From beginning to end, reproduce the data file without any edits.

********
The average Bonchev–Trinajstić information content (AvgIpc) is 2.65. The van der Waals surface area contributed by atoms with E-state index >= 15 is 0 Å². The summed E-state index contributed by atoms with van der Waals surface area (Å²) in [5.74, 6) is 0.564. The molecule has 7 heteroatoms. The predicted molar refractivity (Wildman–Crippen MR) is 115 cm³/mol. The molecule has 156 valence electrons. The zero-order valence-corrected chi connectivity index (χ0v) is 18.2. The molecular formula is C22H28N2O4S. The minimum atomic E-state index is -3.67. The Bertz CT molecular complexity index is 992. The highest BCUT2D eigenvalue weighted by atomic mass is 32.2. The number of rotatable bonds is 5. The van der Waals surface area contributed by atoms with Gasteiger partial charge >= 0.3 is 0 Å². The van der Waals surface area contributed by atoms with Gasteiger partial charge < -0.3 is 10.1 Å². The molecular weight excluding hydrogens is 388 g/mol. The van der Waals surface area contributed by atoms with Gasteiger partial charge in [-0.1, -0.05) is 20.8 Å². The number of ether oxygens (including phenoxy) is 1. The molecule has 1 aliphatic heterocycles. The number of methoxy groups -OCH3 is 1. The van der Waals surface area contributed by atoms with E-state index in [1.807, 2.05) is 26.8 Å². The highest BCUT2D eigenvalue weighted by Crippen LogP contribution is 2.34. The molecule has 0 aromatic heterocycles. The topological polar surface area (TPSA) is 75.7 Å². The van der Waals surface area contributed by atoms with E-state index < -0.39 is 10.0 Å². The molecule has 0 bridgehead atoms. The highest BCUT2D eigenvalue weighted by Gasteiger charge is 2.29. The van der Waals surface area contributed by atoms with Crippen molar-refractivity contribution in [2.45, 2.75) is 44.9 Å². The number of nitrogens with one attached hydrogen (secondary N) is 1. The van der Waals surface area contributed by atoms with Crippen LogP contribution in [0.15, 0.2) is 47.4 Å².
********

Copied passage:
The average Bonchev–Trinajstić information content (AvgIpc) is 2.65. The van der Waals surface area contributed by atoms with E-state index >= 15 is 0 Å². The summed E-state index contributed by atoms with van der Waals surface area (Å²) in [5.74, 6) is 0.564. The molecule has 7 heteroatoms. The predicted molar refractivity (Wildman–Crippen MR) is 115 cm³/mol. The molecule has 156 valence electrons. The zero-order valence-corrected chi connectivity index (χ0v) is 18.2. The molecular formula is C22H28N2O4S. The minimum atomic E-state index is -3.67. The Bertz CT molecular complexity index is 992. The highest BCUT2D eigenvalue weighted by atomic mass is 32.2. The number of rotatable bonds is 5. The van der Waals surface area contributed by atoms with Gasteiger partial charge >= 0.3 is 0 Å². The van der Waals surface area contributed by atoms with Gasteiger partial charge < -0.3 is 10.1 Å². The molecular weight excluding hydrogens is 388 g/mol. The van der Waals surface area contributed by atoms with Gasteiger partial charge in [-0.1, -0.05) is 20.8 Å². The number of ether oxygens (including phenoxy) is 1. The molecule has 1 aliphatic heterocycles. The number of methoxy groups -OCH3 is 1. The van der Waals surface area contributed by atoms with E-state index in [1.807, 2.05) is 26.8 Å². The highest BCUT2D eigenvalue weighted by Crippen LogP contribution is 2.34. The molecule has 0 aromatic heterocycles. The topological polar surface area (TPSA) is 75.7 Å². The van der Waals surface area contributed by atoms with E-state index < -0.39 is 10.0 Å². The molecule has 0 bridgehead atoms. The highest BCUT2D eigenvalue weighted by Gasteiger charge is 2.29. The van der Waals surface area contributed by atoms with Crippen molar-refractivity contribution in [2.45, 2.75) is 44.9 Å². The number of nitrogens with one attached hydrogen (secondary N) is 1. The van der Waals surface area contributed by atoms with Crippen LogP contribution in [0.15, 0.2) is 47.4 Å².